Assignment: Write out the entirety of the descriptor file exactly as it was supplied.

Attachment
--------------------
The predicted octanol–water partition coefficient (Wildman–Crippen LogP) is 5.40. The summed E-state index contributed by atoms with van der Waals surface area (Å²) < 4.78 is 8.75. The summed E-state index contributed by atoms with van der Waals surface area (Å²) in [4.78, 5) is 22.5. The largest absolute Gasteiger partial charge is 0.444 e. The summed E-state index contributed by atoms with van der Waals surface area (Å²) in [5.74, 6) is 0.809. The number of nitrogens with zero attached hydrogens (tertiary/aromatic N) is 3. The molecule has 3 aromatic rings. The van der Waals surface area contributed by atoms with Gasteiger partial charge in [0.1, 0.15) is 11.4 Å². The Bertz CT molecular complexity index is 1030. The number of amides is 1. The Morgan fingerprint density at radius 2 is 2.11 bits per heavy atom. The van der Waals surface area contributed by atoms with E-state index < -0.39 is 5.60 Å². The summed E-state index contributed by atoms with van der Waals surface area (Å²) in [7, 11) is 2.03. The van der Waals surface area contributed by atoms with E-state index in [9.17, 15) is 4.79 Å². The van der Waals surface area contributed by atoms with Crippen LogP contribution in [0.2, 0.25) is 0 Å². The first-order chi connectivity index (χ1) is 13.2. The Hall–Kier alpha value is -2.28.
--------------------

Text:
The predicted octanol–water partition coefficient (Wildman–Crippen LogP) is 5.40. The summed E-state index contributed by atoms with van der Waals surface area (Å²) < 4.78 is 8.75. The summed E-state index contributed by atoms with van der Waals surface area (Å²) in [4.78, 5) is 22.5. The largest absolute Gasteiger partial charge is 0.444 e. The summed E-state index contributed by atoms with van der Waals surface area (Å²) in [5.74, 6) is 0.809. The number of nitrogens with zero attached hydrogens (tertiary/aromatic N) is 3. The molecule has 3 aromatic rings. The van der Waals surface area contributed by atoms with Gasteiger partial charge in [0.1, 0.15) is 11.4 Å². The Bertz CT molecular complexity index is 1030. The number of amides is 1. The Morgan fingerprint density at radius 2 is 2.11 bits per heavy atom. The van der Waals surface area contributed by atoms with E-state index < -0.39 is 5.60 Å². The summed E-state index contributed by atoms with van der Waals surface area (Å²) in [7, 11) is 2.03. The van der Waals surface area contributed by atoms with E-state index in [9.17, 15) is 4.79 Å². The van der Waals surface area contributed by atoms with Crippen LogP contribution in [0.2, 0.25) is 0 Å². The first-order chi connectivity index (χ1) is 13.2. The Hall–Kier alpha value is -2.28.